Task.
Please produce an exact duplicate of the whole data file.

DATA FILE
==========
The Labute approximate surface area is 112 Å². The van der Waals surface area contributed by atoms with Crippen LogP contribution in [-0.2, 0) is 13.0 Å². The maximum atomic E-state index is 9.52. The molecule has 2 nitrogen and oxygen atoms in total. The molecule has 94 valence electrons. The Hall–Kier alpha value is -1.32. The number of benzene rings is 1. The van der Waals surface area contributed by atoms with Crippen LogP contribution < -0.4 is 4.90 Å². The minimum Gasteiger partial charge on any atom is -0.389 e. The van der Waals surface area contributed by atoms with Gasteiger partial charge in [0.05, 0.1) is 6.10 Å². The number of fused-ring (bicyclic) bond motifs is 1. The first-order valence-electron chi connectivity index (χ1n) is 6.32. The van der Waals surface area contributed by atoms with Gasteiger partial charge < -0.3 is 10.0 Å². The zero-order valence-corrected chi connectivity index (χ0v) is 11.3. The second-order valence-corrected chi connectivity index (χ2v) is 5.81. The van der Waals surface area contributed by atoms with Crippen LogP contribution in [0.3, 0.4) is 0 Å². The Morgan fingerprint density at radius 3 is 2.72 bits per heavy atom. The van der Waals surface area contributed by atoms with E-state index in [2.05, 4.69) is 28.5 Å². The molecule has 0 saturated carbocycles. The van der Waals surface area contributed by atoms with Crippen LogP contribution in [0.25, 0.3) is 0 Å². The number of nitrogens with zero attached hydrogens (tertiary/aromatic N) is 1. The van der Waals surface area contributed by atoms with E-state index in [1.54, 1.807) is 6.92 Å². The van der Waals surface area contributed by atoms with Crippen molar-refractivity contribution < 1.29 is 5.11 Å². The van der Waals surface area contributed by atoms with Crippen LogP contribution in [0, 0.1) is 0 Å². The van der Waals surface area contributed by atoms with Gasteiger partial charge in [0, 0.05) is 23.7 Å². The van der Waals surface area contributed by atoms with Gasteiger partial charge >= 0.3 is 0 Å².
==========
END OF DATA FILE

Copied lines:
The Labute approximate surface area is 112 Å². The van der Waals surface area contributed by atoms with Crippen LogP contribution in [-0.2, 0) is 13.0 Å². The maximum atomic E-state index is 9.52. The molecule has 2 nitrogen and oxygen atoms in total. The molecule has 94 valence electrons. The Hall–Kier alpha value is -1.32. The number of benzene rings is 1. The van der Waals surface area contributed by atoms with Crippen LogP contribution < -0.4 is 4.90 Å². The minimum Gasteiger partial charge on any atom is -0.389 e. The van der Waals surface area contributed by atoms with Gasteiger partial charge in [0.05, 0.1) is 6.10 Å². The number of fused-ring (bicyclic) bond motifs is 1. The first-order valence-electron chi connectivity index (χ1n) is 6.32. The van der Waals surface area contributed by atoms with Gasteiger partial charge < -0.3 is 10.0 Å². The zero-order valence-corrected chi connectivity index (χ0v) is 11.3. The second-order valence-corrected chi connectivity index (χ2v) is 5.81. The van der Waals surface area contributed by atoms with Crippen LogP contribution in [0.3, 0.4) is 0 Å². The Morgan fingerprint density at radius 3 is 2.72 bits per heavy atom. The van der Waals surface area contributed by atoms with E-state index in [2.05, 4.69) is 28.5 Å². The molecule has 0 saturated carbocycles. The van der Waals surface area contributed by atoms with Crippen LogP contribution in [0.25, 0.3) is 0 Å². The number of nitrogens with zero attached hydrogens (tertiary/aromatic N) is 1. The van der Waals surface area contributed by atoms with E-state index in [1.54, 1.807) is 6.92 Å². The van der Waals surface area contributed by atoms with Crippen molar-refractivity contribution < 1.29 is 5.11 Å². The van der Waals surface area contributed by atoms with Crippen LogP contribution in [0, 0.1) is 0 Å². The van der Waals surface area contributed by atoms with Gasteiger partial charge in [0, 0.05) is 23.7 Å². The van der Waals surface area contributed by atoms with Gasteiger partial charge >= 0.3 is 0 Å².